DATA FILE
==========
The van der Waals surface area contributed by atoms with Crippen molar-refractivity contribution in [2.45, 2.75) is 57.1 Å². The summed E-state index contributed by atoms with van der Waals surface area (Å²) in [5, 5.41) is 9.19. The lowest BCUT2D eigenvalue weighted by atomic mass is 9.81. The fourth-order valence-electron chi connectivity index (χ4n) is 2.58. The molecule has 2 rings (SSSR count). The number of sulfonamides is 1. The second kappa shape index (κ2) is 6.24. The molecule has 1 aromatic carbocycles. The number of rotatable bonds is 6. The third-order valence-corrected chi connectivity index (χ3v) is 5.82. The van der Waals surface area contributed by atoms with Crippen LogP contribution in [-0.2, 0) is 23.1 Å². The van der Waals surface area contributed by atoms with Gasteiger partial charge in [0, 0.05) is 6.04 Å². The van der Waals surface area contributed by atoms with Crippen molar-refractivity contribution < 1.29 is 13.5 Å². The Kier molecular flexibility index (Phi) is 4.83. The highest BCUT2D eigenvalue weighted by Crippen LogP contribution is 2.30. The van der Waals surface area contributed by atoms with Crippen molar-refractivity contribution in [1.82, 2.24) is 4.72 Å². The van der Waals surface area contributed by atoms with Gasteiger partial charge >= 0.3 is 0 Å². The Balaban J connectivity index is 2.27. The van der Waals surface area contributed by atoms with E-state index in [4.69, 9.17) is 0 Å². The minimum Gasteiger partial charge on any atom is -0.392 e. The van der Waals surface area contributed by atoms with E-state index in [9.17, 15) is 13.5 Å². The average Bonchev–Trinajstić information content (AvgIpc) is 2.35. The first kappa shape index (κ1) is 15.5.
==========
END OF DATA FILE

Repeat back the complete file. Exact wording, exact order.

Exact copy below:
The van der Waals surface area contributed by atoms with Crippen molar-refractivity contribution in [2.45, 2.75) is 57.1 Å². The summed E-state index contributed by atoms with van der Waals surface area (Å²) in [5, 5.41) is 9.19. The lowest BCUT2D eigenvalue weighted by atomic mass is 9.81. The fourth-order valence-electron chi connectivity index (χ4n) is 2.58. The molecule has 2 rings (SSSR count). The number of sulfonamides is 1. The second kappa shape index (κ2) is 6.24. The molecule has 1 aromatic carbocycles. The number of rotatable bonds is 6. The third-order valence-corrected chi connectivity index (χ3v) is 5.82. The van der Waals surface area contributed by atoms with Crippen LogP contribution in [-0.2, 0) is 23.1 Å². The van der Waals surface area contributed by atoms with Gasteiger partial charge in [0, 0.05) is 6.04 Å². The van der Waals surface area contributed by atoms with Crippen molar-refractivity contribution < 1.29 is 13.5 Å². The Kier molecular flexibility index (Phi) is 4.83. The highest BCUT2D eigenvalue weighted by Crippen LogP contribution is 2.30. The van der Waals surface area contributed by atoms with Crippen molar-refractivity contribution in [1.82, 2.24) is 4.72 Å². The van der Waals surface area contributed by atoms with Gasteiger partial charge >= 0.3 is 0 Å². The Balaban J connectivity index is 2.27. The van der Waals surface area contributed by atoms with E-state index in [4.69, 9.17) is 0 Å². The minimum Gasteiger partial charge on any atom is -0.392 e. The van der Waals surface area contributed by atoms with E-state index in [9.17, 15) is 13.5 Å². The average Bonchev–Trinajstić information content (AvgIpc) is 2.35. The first kappa shape index (κ1) is 15.5.